4 Examples of Using Linear Regression in Real Life


Linear regression is one of the most commonly used techniques in statistics. It is used to quantify the relationship between one or more predictor variables and a response variable.

The most basic form of linear is regression is known as simple linear regression, which is used to quantify the relationship between one predictor variable and one response variable.

If we have more than one predictor variable then we can use multiple linear regression, which is used to quantify the relationship between several predictor variables and a response variable.

This tutorial shares four different examples of when linear regression is used in real life.

Linear Regression Real Life Example #1

Businesses often use linear regression to understand the relationship between advertising spending and revenue.

For example, they might fit a simple linear regression model using advertising spending as the predictor variable and revenue as the response variable. The regression model would take the following form:

revenue = β0 + β1(ad spending)

The coefficient β0 would represent total expected revenue when ad spending is zero.

The coefficient β1 would represent the average change in  total revenue when ad spending is increased by one unit (e.g. one dollar).

If β1 is negative, it would mean that more ad spending is associated with less revenue.

If β1 is close to zero, it would mean that ad spending has little effect on revenue.

And if β1 is positive, it would mean more ad spending is associated with more revenue.

Depending on the value of β1, a company may decide to either decrease or increase their ad spending.

Linear Regression Real Life Example #2

Medical researchers often use linear regression to understand the relationship between drug dosage and blood pressure of patients.

For example, researchers might administer various dosages of a certain drug to patients and observe how their blood pressure responds. They might fit a simple linear regression model using dosage as the predictor variable and blood pressure as the response variable. The regression model would take the following form:

blood pressure = β0 + β1(dosage)

The coefficient β0 would represent the expected blood pressure when dosage is zero.

The coefficient β1 would represent the average change in  blood pressure when dosage is increased by one unit.

If β1 is negative, it would mean that an increase in dosage is associated with a decrease in blood pressure.

If β1 is close to zero, it would mean that an increase in dosage is associated with no change in blood pressure.

If β1 is positive, it would mean that an increase in dosage is associated with an increase in blood pressure.

Depending on the value of β1, researchers may decide to change the dosage given to a patient.

Linear Regression Real Life Example #3

Agricultural scientists often use linear regression to measure the effect of fertilizer and water on crop yields.

For example, scientists might use different amounts of fertilizer and water on different fields and see how it affects crop yield. They might fit a multiple linear regression model using fertilizer and water as the predictor variables and crop yield as the response variable. The regression model would take the following form:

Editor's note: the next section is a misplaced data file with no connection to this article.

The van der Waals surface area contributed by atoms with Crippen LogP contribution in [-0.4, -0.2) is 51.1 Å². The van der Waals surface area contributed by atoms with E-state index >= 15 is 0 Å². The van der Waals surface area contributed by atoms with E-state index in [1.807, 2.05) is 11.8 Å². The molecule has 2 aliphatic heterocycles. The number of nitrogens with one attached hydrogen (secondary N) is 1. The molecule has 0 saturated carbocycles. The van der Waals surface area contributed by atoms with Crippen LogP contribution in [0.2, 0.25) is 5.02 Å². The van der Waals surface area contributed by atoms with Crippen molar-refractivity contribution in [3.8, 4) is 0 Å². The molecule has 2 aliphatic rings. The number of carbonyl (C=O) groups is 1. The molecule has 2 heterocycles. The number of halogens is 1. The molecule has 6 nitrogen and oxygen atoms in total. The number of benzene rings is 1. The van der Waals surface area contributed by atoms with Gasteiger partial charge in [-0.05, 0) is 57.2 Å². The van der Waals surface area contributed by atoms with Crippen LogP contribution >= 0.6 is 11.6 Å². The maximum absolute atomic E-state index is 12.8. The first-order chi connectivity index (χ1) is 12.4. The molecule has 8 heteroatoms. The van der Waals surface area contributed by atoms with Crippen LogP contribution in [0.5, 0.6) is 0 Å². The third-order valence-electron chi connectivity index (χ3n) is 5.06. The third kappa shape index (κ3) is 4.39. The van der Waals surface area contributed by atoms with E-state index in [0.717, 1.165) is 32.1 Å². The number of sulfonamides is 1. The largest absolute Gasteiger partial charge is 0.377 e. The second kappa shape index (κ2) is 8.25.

crop yield = β0 + β1(amount of fertilizer) + β2(amount of water)

The coefficient β0 would represent the expected crop yield with no fertilizer or water.

The coefficient β1 would represent the average change in crop yield when fertilizer is increased by one unit, assuming the amount of water remains unchanged.

The coefficient β2 would represent the average change in crop yield when water is increased by one unit, assuming the amount of fertilizer remains unchanged.

Depending on the values of β1 and β2, the scientists may change the amount of fertilizer and water used to maximize the crop yield.

Linear Regression Real Life Example #4

Data scientists for professional sports teams often use linear regression to measure the effect that different training regimens have on player performance.

For example, data scientists in the NBA might analyze how different amounts of weekly yoga sessions and weightlifting sessions affect the number of points a player scores. They might fit a multiple linear regression model using yoga sessions and weightlifting sessions as the predictor variables and total points scored as the response variable. The regression model would take the following form:

points scored = β0 + β1(yoga sessions) + β2(weightlifting sessions)

The coefficient β0 would represent the expected points scored for a player who participates in zero yoga sessions and zero weightlifting sessions.

The coefficient β1 would represent the average change in points scored when weekly yoga sessions is increased by one, assuming the number of weekly weightlifting sessions remains unchanged.

The coefficient β2 would represent the average change in points scored when weekly weightlifting sessions is increased by one, assuming the number of weekly yoga sessions remains unchanged.

Depending on the values of β1 and β2, the data scientists may recommend that a player participates in more or less weekly yoga and weightlifting sessions in order to maximize their points scored.

Conclusion

Linear regression is used in a wide variety of real-life situations across many different types of industries. Fortunately, statistical software makes it easy to perform linear regression.

Feel free to explore the following tutorials to learn how to perform linear regression using different softwares:

How to Perform Simple Linear Regression in Excel
How to Perform Multiple Linear Regression in Excel
How to Perform Multiple Linear Regression in R
How to Perform Multiple Linear Regression in Stata
How to Perform Linear Regression on a TI-84 Calculator

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